Keep Your Wedding Savings in the Right Place
Before you start making regular contributions to a wedding account, decide where you’ll keep it. There are three basic options: a separate checking account, a savings account, or a money market account.
Devlin recommends a joint checking account for accessibility. You can both contribute money to the account and spend from it using your debit cards or writing checks. However, unless you are using an interest-paying checking account, you will not earn anything on the money you’re adding.
A high-yield savings account or a money market account could offer interest earnings, but they come with limited accessibility. You can only make six withdrawals from one of these accounts each month without triggering a penalty. What's more, unless the wedding is years away, the interest you will earn on the account is likely to be minor. Depending on how frequently you plan to pay wedding expenses, you might consider using a high-yield savings account and a joint checking account together to cover expenses.
The one option to skip for wedding savings is a certificate of deposit (CD) account. CDs are time deposits, meaning you cannot withdraw your savings until the CD matures without triggering a penalty.
Regardless of whether you choose checking, savings, or both, pay attention to the monthly maintenance fees, minimum balance requirements, and the interest rate you could earn to make sure the accounts you choose aren't costing you money.
More than 80% of couples set their rough budget for wedding costs without doing any research beforehand on specific wedding expenses. You can avoid potentially coming in too high by taking the time to get several quotes for each cost on the list before choosing a vendor.
And when getting quotes from vendors, do not just take their word for it, says Kyle Winkfield, president of Finley Alexander Wealth Management. “Always get every quote in writing,” Winkfield says. “Also, make sure the vendor puts a deadline of when you can accept the quote by. The price for today does not mean it will be the same in six months, a year, or two years—unless there is a contract and deposit in place.”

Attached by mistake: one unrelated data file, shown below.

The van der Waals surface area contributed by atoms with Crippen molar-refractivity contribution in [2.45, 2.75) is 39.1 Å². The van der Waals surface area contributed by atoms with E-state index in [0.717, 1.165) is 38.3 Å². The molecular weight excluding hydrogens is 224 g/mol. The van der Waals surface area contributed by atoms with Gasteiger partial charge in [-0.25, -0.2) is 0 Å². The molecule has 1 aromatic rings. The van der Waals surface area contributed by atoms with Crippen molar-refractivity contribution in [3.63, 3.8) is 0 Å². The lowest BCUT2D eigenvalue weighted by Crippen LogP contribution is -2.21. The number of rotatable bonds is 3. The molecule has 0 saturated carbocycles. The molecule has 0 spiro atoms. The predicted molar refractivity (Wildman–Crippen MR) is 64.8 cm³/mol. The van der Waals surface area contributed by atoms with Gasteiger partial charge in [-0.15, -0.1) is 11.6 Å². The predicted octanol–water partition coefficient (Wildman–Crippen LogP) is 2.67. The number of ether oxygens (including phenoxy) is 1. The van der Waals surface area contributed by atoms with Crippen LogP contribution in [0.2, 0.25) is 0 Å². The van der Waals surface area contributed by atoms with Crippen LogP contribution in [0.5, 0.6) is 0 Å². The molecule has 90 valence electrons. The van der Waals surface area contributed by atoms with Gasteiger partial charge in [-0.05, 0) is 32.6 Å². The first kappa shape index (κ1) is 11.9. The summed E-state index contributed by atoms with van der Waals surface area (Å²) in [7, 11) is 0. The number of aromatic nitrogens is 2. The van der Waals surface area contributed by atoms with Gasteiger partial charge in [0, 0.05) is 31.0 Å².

Locking in costs with a deposit and signed contract means the vendor cannot raise the price without warning unless specific wording in the contract allows for that. Make sure you read the fine print before you sign and consider giving yourself a savings buffer to cover potential shortfalls. “I always encourage a couple getting married to add 20% to their budget for incidentals they did not factor in,” Winkfield says.
Get the Timing Right and Look for Wedding Deals
The time of year that you set for your wedding can also affect your budget and should be taken into consideration, says Winkfield. In general, wedding season extends from late spring and continues through early fall (June and September are peak months), so holding off until mid-winter might be less expensive, as vendors may drop their prices due to reduced demand.
With destination weddings, consider planning your trip for the off-season or shoulder season, when travel fares for flights and hotels typically fall. Once you have nailed down the timing, try to plan your wedding spending around seasonal sales as much as possible.
You may find deals on wedding rings in March or late summer, for example, while January is considered one of the best months to buy a wedding dress on sale. Just remember: If you are buying any wedding-related items on sale, make sure you are familiar with the store's return policy. Saving 20%, 30%, or more is great, but if you need to replace that item with something else, you may be out of luck if the retailer doesn’t allow refunds on sale items. (Get that in writing, too.)
The Bottom Line
While getting hitched is a momentous occasion worth celebrating, it is the marriage that will last, not the wedding day. Starting your new life together on a firm financial footing is more important than whether you had a certain number of guests or a specific type of flowers. Planning your budget carefully and working together to save for your wedding so you don’t end up in debt can help contribute to a happily-ever-after event.